Over in this week’s Best Shots column, Brian Andersen writes of his disappointment about how rare it is that books featuring female characters in the lead succeed. If you haven’t read this week’s Best Shots column, go ahead and do so now. We’ll wait. Kay?
Women in comics was a little bit of a specialty of mine when I did undergrad. When it came time to do a final project for my major, I chose to focus it around women’s issues in the comic world. I absolutely ADORE Wonder Woman, and no treatise on the girl team can be complete without mentioning Birds of Prey, of course.
That being said, I’ll have to admit that I never even noticed that there was a She-Hulk comic around to be canceled. This is because I’m accustomed to thinking of superheroines who share the powers and names of a male counterpart (particularly one Paris Hilton Supergirl) as tending toward lame, formulaic, and entirely unworthy of notice. I’m sure that will catch me some flames, but that’s how it is.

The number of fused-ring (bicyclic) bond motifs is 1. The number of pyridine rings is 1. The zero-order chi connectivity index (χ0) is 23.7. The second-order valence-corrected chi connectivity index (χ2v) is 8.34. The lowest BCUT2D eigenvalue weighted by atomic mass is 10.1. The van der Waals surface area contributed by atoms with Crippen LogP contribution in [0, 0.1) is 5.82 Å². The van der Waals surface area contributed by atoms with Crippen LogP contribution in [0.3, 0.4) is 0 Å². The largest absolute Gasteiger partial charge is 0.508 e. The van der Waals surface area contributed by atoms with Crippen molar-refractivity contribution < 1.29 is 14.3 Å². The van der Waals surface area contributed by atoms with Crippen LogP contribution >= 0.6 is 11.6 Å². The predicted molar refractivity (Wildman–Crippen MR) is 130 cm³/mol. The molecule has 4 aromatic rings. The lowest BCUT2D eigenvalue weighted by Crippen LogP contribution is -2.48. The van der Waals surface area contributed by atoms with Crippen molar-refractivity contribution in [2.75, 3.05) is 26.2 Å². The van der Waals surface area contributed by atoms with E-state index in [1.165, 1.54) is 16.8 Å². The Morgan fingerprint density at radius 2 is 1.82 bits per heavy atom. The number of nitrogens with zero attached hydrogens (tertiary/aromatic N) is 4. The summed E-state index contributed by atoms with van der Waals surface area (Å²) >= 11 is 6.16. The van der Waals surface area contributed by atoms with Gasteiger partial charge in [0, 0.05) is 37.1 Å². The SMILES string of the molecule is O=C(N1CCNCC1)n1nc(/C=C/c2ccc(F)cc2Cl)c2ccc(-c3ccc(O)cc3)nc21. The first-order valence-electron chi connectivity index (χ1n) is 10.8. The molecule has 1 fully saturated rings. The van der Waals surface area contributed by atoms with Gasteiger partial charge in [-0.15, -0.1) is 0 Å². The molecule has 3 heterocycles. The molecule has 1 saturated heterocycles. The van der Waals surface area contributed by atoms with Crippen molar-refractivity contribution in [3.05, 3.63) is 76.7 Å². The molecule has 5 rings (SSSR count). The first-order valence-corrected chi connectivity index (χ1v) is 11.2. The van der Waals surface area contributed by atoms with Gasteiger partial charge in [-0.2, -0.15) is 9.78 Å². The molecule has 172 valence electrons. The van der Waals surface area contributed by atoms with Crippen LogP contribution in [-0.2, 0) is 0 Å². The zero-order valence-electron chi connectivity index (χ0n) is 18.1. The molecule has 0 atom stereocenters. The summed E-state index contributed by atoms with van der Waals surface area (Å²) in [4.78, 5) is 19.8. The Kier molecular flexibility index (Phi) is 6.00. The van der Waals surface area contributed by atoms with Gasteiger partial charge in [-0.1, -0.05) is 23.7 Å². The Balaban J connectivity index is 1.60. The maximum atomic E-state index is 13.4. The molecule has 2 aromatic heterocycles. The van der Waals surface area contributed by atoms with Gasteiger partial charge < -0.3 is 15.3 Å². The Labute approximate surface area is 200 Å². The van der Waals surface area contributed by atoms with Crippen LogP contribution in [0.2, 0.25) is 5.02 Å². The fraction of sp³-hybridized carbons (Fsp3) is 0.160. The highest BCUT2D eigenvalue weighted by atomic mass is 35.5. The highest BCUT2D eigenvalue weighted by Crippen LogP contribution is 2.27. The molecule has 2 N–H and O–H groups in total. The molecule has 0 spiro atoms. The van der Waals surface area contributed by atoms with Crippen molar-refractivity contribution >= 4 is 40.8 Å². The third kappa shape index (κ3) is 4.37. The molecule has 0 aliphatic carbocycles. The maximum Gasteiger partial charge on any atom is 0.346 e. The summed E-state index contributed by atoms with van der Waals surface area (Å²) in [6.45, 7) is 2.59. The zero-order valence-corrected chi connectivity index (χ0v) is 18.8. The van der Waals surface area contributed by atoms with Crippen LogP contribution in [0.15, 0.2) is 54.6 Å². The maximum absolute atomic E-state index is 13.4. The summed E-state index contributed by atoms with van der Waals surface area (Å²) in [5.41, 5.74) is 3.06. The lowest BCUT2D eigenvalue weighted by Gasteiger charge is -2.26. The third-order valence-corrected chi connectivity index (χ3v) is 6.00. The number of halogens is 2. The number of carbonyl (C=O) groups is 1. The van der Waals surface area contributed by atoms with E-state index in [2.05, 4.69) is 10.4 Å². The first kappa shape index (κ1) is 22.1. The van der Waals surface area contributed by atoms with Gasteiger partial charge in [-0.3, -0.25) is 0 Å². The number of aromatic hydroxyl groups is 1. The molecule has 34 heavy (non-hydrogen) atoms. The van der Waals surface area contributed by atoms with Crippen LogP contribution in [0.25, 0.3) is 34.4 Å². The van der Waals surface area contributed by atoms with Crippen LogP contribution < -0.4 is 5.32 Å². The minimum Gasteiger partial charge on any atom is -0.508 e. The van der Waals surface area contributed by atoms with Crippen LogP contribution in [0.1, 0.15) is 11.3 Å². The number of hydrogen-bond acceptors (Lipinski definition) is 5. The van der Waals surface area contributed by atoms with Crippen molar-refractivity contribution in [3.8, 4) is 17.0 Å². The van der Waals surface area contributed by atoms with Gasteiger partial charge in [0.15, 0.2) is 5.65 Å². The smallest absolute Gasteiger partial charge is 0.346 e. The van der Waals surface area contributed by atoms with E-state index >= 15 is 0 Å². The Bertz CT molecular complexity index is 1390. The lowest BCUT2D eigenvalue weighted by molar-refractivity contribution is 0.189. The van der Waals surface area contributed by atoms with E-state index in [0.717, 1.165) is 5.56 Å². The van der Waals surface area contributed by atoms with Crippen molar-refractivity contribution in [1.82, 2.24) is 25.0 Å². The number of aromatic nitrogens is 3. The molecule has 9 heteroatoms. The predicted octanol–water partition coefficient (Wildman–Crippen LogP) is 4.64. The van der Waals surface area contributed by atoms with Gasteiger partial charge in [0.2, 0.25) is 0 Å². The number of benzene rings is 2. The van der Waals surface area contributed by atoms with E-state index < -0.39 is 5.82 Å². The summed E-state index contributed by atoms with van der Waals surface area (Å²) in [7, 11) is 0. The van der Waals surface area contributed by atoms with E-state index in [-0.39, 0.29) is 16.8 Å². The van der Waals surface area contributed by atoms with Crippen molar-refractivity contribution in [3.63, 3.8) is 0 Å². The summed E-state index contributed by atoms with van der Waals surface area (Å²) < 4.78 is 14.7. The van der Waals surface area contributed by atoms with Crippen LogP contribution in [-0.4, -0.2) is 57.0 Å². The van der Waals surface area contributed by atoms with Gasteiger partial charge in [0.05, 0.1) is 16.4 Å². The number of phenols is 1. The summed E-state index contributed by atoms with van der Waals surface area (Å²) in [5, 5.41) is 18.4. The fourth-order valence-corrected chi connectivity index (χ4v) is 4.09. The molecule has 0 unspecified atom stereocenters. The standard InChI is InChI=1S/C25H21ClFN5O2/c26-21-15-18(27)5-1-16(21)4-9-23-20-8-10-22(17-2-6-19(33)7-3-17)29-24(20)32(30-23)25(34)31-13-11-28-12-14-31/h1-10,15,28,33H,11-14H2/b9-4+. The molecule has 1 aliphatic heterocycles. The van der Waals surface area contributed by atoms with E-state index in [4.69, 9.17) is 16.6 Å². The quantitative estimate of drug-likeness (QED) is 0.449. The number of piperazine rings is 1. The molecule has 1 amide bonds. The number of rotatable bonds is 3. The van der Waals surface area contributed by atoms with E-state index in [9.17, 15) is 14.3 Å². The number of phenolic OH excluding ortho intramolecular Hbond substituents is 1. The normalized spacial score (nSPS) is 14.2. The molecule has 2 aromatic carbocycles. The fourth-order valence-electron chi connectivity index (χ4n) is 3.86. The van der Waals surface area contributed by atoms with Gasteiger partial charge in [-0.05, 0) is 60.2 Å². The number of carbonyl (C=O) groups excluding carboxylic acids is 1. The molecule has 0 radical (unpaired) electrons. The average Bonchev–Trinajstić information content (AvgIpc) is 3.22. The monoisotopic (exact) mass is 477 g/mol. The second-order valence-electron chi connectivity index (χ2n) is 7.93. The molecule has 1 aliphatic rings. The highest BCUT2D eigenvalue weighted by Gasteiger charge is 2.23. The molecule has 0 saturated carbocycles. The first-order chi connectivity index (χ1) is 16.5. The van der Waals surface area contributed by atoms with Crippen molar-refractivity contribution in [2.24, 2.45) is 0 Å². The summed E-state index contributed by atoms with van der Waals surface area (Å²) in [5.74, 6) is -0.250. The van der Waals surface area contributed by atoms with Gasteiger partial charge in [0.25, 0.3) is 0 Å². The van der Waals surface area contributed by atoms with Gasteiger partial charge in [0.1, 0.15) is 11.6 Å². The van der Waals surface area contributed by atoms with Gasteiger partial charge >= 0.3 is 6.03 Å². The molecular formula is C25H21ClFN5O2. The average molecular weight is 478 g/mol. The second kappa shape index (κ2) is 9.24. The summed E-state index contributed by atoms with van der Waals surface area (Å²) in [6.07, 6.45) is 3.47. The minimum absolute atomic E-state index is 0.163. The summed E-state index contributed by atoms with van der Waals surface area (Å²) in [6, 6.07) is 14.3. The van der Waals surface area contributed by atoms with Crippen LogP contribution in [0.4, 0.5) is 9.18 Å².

Generally speaking, it has been my experience that those heroines who are noteworthy on their own, without sharing the name of an established superhero, find some way to acquire their own fame. Barbara Gordon comes to mind – even though she’s always had a special place in my heart, she was somehow never as cool before she adopted Oracle as a persona after the Joker turned her into a paraplegic.
That’s not to say that I’m saying She-Hulk isn’t a great character; I just don’t know, and given that I have a limited number of dollars each week – something I’m sure you’re all familiar with – I have to be selective.
What about you, dear readers? What would make you interested in the womenfolk of the comic book world?
And, while we’re at it, where can I get some of that double-stick tape Wonder Woman uses?